Weeks after the head of the National Rifle Association’s lobbying arm told voters in Maine that rejecting a referendum requiring background checks for all gun sales was “crucial to freedom,” the NRA has effectively conceded the fight.
Facing a measure that has support from 61 percent of Maine voters and the backing of well-funded organizers, the gun group has decided to focus resources elsewhere, according to two people familiar with the NRA’s plans.
That’s the kind of choice gun reform advocates say they hoped to force when they developed a strategy of funding ballot initiatives to tighten gun laws in multiple states this year.
On November 8, Nevada residents will vote on their own universal background check measure, while Washington state voters will consider an initiative allowing judges to issue temporary violence restraining orders to remove guns from people found to be a danger to themselves or others. Californians will vote on a proposition that includes several gun regulations, including an outright ban on possession of high-capacity magazines and a background check requirement for ammunition purchases.
Though support for ballot measures often softens in the run-up to Election Day, polls suggest all four states, which together contain more than 50 million Americans, will pass their respective measures. A poll released Tuesday by the Las Vegas Review Journal found that 58 percent of likely voters support the measure, with 32 percent opposing.
“We are in a position where we could have a clean sweep,” said Zach Silk, president of Civic Ventures, a Seattle think tank funded by Nick Hanauer, a venture capitalist who has contributed to the ballot efforts in Washington, Maine, and Nevada. (Hanauer provides seed funding to The Trace.)
California Lieutenant Governor Gavin Newsom, who plans to run for governor in 2018, pushed the proposition there. But the rest of the initiatives were born of a plan by gun safety groups to draw the NRA into a double bind: Either it can spend against efforts that poll well — and risk losses that could dent the chief gun lobby’s reputation for invincibility; or it can largely sit out the state ballot fights — and risk diminishing its fearless image.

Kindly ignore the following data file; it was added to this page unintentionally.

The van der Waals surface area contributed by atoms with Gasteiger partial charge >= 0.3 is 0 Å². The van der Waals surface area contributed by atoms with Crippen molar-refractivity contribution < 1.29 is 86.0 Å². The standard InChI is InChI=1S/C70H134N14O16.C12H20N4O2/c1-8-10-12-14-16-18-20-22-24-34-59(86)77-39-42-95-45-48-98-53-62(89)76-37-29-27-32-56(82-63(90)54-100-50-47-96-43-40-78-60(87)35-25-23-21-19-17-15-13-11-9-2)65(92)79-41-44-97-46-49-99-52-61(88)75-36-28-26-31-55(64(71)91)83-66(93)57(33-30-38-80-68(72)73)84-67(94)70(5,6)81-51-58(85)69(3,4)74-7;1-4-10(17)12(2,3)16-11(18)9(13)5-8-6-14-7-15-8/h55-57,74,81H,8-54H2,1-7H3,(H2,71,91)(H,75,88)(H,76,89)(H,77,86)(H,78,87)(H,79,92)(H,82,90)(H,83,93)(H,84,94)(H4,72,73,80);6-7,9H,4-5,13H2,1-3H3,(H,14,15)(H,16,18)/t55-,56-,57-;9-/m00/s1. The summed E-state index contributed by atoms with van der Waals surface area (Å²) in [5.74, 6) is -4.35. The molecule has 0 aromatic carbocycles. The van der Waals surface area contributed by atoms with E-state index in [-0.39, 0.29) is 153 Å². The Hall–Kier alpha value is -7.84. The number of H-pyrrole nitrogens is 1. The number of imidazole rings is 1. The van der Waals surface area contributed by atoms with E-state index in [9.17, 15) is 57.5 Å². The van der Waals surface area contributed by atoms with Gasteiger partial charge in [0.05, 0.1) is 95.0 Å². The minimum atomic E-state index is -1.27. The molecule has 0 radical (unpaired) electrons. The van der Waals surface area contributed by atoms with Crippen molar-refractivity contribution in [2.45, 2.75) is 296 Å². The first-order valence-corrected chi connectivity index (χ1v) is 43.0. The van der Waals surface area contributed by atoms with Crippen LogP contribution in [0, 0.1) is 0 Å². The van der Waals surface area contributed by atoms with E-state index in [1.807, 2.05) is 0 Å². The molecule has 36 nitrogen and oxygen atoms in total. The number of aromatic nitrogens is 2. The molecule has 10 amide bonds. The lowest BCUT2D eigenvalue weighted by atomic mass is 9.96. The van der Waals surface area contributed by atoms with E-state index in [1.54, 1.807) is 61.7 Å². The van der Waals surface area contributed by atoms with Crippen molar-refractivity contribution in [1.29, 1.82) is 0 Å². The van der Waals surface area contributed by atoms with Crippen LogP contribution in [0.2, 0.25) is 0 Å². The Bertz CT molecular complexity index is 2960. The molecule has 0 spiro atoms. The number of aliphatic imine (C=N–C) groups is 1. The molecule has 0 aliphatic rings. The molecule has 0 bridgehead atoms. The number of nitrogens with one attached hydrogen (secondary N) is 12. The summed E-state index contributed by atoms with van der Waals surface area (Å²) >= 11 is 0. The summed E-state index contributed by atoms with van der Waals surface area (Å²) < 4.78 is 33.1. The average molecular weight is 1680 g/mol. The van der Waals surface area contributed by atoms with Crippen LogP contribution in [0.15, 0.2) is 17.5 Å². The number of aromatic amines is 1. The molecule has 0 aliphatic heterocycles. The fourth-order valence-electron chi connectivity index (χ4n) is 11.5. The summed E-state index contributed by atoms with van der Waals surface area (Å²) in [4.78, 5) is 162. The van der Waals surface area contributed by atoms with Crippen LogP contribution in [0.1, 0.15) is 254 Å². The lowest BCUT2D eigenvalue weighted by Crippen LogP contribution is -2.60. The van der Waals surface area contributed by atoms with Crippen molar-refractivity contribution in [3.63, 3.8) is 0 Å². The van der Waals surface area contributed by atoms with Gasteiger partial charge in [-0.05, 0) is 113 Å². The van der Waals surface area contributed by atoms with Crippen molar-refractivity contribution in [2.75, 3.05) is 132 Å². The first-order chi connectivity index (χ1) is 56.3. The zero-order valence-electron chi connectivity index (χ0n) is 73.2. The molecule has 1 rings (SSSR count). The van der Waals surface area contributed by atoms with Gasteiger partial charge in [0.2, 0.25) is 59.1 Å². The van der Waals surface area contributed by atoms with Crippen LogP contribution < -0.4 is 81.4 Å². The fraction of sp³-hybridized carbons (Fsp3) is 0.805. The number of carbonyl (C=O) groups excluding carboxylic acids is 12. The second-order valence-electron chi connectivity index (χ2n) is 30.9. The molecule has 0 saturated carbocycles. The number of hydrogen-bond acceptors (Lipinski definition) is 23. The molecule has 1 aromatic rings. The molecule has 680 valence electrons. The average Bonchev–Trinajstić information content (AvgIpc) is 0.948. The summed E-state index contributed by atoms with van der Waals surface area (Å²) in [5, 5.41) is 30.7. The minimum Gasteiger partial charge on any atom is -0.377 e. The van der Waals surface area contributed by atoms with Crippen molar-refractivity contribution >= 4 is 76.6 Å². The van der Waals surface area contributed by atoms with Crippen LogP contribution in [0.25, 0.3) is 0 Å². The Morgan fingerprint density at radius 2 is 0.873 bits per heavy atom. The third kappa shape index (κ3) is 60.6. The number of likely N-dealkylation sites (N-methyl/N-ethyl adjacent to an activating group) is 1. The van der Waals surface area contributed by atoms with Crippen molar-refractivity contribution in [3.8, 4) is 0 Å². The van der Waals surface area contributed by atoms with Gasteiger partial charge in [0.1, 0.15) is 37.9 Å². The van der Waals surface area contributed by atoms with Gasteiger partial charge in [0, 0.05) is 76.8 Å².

By putting forward the measures in a presidential election year, the reform side boosted its odds: Unlike midterms, when the electorate skews older, whiter, and relatively pro-gun, presidential election years include more voters likely to support stricter gun laws.
The ballot battles also come during an electoral cycle in which the NRA has to help defend the seats of six senators who’ve earned A ratings for their gun rights positions and has decided to go all-in to boost the presidential prospects of Donald Trump as other conservative groups and donors pull back from his campaign. With five weeks to go before election day, the NRA’s total spending on 2016 federal contests has thus far topped more than $23 million, in striking distance of the record $32 million it dropped in 2014. In Nevada, on top of the ballot initiative it opposes, the NRA is hoping to block Democrats from electing another pro-reform lawmaker to the seat being vacated by retiring Senate Minority Leader Harry Reid. It’s spent over $1.6 million against Catherine Cortez Masto, the party’s candidate there.
Silk and another operative involved in the gun violence prevention groups’ ballot initiative offensive say their side considered funding universal background check ballot initiatives in Ohio and Arizona, as well as a measure barring guns on college campuses in Colorado, this year, before opting against going forward in those additional states.
“When we decide which ballot measures to support, we are strategic, and we play to win,” said Everytown spokeswoman Kate Folmar. (Everytown provides seed funding to The Trace.)
After the public outrage that followed the Sandy Hook Elementary School shooting in 2012 failed to lead to the passage of the bipartisan Manchin-Toomey background check expansion bill in the U.S. Senate, gun safety groups shifted their focus to state-level efforts. The approach was influenced by the fight for same-sex marriage, where advocates used local wins to ultimately turn the national tide.
Nevada, Maine, and Washington are among states whose lawmakers blocked state background check bills in the wake of Sandy Hook. Ballot initiatives allow their voters the option of bypassing reluctant policymakers. In Washington state, lawmakers have also rejected legislation that would allow guns to be temporarily taken from those deemed to be a threat, the very question voters there will decide on this November.